Mexican Unicorns Unlikely to IPO Locally, Says Mexican Stock Exchange CEO

MEXICO CITY, July 18 (Reuters) – Mexico’s tech startups may be booming, but its biggest stars are unlikely to be listed on the country’s stock market, the chief executive of the national stock exchange told Reuters in an interview last week.

According to entrepreneur group Endeavour, Mexican startups like Stori and Kavak helped raise a record $3 billion last year, but getting Mexican startups listed locally — even in a bull market – will be a tall order, said Jose Oriol Bosch, CEO of Bolsa Mexicana. de Valores SAB de CV (BOLSAA.MX).

“It would have been a disaster if any of the Mexican unicorns had registered here,” he said. “(Investors) wouldn’t pay the valuation multiples that they end up paying on the Nasdaq.”

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He added: “If I was a (founding) unicorn… I would go (to the United States) too.”

His comments come as Mexico’s stock exchange, Latin America’s second-largest national stock market, faces a dearth of new stock offerings, having failed to stage a single IPO since 2017, as well as a series of recent write-offs such as Aeromexico.

“It worries me and takes up my time,” Oriol said, adding, however, that the problems faced by the Mexican exchange are largely structural and largely “out of our hands.”

Oriel is not alone – a lack of tech IPOs has also affected larger markets like London, with US market valuations and private equity buyouts attracting local startups elsewhere, particularly non-profit companies.

Brazilian tech startups like Nubank have also driven out the appeal of the United States.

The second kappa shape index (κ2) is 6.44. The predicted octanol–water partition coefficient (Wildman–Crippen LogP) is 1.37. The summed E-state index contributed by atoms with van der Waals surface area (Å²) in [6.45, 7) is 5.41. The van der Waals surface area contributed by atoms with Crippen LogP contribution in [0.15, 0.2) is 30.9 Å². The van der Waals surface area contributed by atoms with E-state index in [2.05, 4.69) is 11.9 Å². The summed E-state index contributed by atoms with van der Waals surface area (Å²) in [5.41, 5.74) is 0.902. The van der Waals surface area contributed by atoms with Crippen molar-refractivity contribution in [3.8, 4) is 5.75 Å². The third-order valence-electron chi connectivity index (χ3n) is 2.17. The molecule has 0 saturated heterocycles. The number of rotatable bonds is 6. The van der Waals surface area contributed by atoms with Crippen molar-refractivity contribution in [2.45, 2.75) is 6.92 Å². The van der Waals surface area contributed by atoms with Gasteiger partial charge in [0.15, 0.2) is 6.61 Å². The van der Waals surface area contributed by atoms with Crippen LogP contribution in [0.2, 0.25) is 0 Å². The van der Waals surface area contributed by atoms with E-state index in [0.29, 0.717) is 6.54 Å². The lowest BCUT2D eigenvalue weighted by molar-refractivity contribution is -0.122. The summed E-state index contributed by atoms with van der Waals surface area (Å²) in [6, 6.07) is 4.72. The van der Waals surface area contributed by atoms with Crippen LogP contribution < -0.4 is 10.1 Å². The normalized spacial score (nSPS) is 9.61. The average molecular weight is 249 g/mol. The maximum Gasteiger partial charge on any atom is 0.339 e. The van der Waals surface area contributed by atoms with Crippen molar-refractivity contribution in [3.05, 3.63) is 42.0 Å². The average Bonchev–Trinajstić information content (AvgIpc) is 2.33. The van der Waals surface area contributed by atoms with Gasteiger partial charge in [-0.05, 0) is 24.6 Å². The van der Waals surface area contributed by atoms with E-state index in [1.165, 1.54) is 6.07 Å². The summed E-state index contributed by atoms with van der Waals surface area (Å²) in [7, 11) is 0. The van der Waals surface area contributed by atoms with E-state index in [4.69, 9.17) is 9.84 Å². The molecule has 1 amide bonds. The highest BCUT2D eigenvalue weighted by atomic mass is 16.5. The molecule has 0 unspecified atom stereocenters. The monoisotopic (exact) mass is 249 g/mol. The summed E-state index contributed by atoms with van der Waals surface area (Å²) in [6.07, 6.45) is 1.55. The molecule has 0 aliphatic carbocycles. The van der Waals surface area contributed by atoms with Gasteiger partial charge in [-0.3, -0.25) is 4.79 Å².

In an effort to attract Mexican startups, Oriol said the exchange is now focused on stimulating demand from retail investors through a financial education campaign on social media and a museum dedicated to the 100-year history of the stock market.

The administration of President Andres Lopez Obrador has also offered tax breaks to founders who break in locally, although Oriol acknowledged that this has so far proven ineffective.

A consortium of four national Latin American exchanges, MILA, which Mexico joined in 2014, also initially offered hope but “didn’t work” to bolster local markets, Oriol said.

Still, the former JP-Morgan director argues that the equity market is a marginal part of the exchange’s business, which has enjoyed record annual revenues for several consecutive years thanks to its debt-raising products and its information services.

The exchange, which is itself publicly traded, is also keen to be seen as a technology leader, and its low level of debt makes a major near-term acquisition viable.

“We are in a good position and open to looking for growth,” Oriol said.

However, as a public company, the exchange is also sensitive to market volatility. Its shares are down 18% over the past year compared to a 6.3% decline in the benchmark.

The exchange had no comment on the fall in its share price.

It may, however, have to cater to investors, who want to see stock exchanges around the world attract new listings to avoid them looking like museums themselves.

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Reporting by Isabel Woodford, editing by Christian Plumb and Nick Zieminski

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